The appellant was injured when she tripped on a mat in the vestibule of a cafeteria owned by the appellee and sued the appellee to recover for her injuries. Upon motion of the appellee, supported by the deposition of the appellant and an affidavit of the appellee's manager, summary judgment was entered by the trial judge in favor of the appellee. This appeal followed.
The undisputed facts are, briefly, as follows: The appellee maintains in the vestibule of its cafeteria in Orlando a rubber or leather mat, four feet wide and five feet long, and from 1/4 to 1/2 inch thick on the outer edges thereof. The edges are bound with metal and rise vertically from the floor, that is to say, they are not bevelled. The appellant entered the vestibule from the street entrance and walked across the mat to and through a side door leading into the cafeteria proper. There she observed a long line of waiting patrons and decided to leave and come back later. Upon returning to the vestibule en route to the entrance door, she tripped on the edge of the mat and fell.
The appellant alleged that the mat was hidden and concealed by the lower framework and panels of the vestibule to persons re-entering such vestibule from the side door between the vestibule and the cafeteria proper, and that "a heavy mat with abrupt edges concealed in a vestibule as aforesaid constituted an extreme hazard," and sought to hold the appellee liable in
While the rule is well settled that a business invitee is entitled to expect that the proprietor will take reasonable care to discover the actual condition of the premises and either make them safe or warn him of dangerous conditions, it is equally well settled that the proprietor has a right to assume that the invitee will perceive that which would be obvious to him upon the ordinary use of his own senses. Miller v. Shull, Fla., 48 So.2d 521. "The law does not require a proprietor of a public place to maintain his premises in such condition that an accident could not possibly happen to a customer. Plaintiff was in turn obligated to exercise a reasonable degree of care for her own safety. * * * The duty which the plaintiff owes to herself is to observe the obvious and apparent condition of the premises." Matson v. Tip Top Grocery Co., 151 Fla. 247, 9 So.2d 366, 368.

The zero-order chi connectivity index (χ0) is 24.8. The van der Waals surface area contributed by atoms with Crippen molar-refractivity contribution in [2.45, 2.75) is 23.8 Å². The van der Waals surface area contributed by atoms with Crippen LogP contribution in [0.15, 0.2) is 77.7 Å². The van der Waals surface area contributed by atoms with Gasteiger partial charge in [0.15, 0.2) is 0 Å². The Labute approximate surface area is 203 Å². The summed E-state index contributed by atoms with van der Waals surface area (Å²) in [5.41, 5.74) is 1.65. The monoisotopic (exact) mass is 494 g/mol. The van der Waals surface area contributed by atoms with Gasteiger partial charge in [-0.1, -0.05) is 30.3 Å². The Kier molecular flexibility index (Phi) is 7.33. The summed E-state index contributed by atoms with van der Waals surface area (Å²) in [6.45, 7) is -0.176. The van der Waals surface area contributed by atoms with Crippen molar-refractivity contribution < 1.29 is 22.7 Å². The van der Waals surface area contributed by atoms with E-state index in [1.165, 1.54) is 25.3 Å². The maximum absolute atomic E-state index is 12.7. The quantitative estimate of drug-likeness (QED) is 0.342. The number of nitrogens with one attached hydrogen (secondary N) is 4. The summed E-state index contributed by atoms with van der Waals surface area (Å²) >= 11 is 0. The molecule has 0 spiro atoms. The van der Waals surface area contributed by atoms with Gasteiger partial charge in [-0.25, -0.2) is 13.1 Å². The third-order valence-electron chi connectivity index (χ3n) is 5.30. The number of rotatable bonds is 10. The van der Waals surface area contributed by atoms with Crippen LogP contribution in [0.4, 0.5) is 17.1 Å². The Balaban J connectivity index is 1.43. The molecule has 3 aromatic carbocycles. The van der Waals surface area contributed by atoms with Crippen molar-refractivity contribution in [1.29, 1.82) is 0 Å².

The presence of the mat upon the floor and its construction was, or should have been, obvious to the appellant when she entered the vestibule from the street entrance and crossed such mat on her way to the side door; so that, even if it be assumed that the mat was not visible from the side door into the cafeteria proper, its presence on the floor should not have come as a surprise to the appellant when she retraced her steps on her way back to the entrance door. If the mat was dangerous at all (which we do not decide), the danger was not latent or concealed, but patent and obvious, and the ordinary use of her senses by the appellant would have disclosed it to her.
There being no genuine issue as to any material fact, the question of negligence was properly decided by the court as a matter of law, and we find no error in his judgment for the defendant.
Accordingly, the judgment appealed from should be and it is hereby
SEBRING, C.J., TERRELL, J., and WHITE, Associate Justice, concur.